- The laparoscope is inserted through one of the cuts into your upper belly. The scope has a light and camera on the end. Video from the camera appears on a monitor in the operating room. This allows the surgeon to view the area being operated on. Other surgical tools are inserted through the other cuts.
- The surgeon frees the esophagus from nearby tissues. Depending on how much of your esophagus is diseased, part or most of it is removed.
- If part of your esophagus is removed, the remaining ends are joined together using staples or stitches. If most of your esophagus is removed, the surgeon reshapes your stomach into a tube to make a new esophagus. It is joined to the remaining part of the esophagus.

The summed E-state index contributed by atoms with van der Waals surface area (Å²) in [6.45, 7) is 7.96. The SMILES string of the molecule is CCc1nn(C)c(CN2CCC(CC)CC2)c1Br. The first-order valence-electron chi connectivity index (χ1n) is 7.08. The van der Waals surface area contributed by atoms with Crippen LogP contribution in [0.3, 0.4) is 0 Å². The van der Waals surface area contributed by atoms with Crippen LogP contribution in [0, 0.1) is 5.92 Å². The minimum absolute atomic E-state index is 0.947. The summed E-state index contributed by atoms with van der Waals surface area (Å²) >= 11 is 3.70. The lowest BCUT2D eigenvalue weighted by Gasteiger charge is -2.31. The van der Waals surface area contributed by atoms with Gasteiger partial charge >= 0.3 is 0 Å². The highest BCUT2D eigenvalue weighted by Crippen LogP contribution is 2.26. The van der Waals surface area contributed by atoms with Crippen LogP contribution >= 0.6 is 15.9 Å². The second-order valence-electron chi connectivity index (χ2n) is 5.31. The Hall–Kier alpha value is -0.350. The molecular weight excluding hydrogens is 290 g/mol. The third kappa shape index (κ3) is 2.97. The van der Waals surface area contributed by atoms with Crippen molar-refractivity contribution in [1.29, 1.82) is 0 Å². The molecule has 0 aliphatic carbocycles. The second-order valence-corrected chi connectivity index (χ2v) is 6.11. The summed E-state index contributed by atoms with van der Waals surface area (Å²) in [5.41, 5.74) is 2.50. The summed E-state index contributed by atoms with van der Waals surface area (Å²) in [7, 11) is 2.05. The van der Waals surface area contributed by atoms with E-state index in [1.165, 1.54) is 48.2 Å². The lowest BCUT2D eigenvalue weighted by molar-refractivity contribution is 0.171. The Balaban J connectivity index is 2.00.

- During surgery, lymph nodes in your chest and belly are likely removed if cancer has spread to them.
- A feeding tube is placed in your small intestine so that you can be fed while you are recovering from surgery.
Some medical centers do this operation using robotic surgery. In this type of surgery, a small scope and other instruments are inserted through the small cuts in the skin. The surgeon controls the scope and instruments while sitting at a computer station and viewing a monitor.
Robotic surgery is a method to perform surgery using very small tools attached to a robotic arm. The surgeon controls the robotic arm with a compute...
Surgery usually takes 3 to 6 hours.
Why the Procedure Is Performed
The most common reason for removing part, or all, of your esophagus is to treat cancer. You may also have radiation therapy or chemotherapy before or after surgery.
Surgery to remove the lower esophagus may also be done to treat:
- A condition in which the ring of muscle in the esophagus does not work well (achalasia)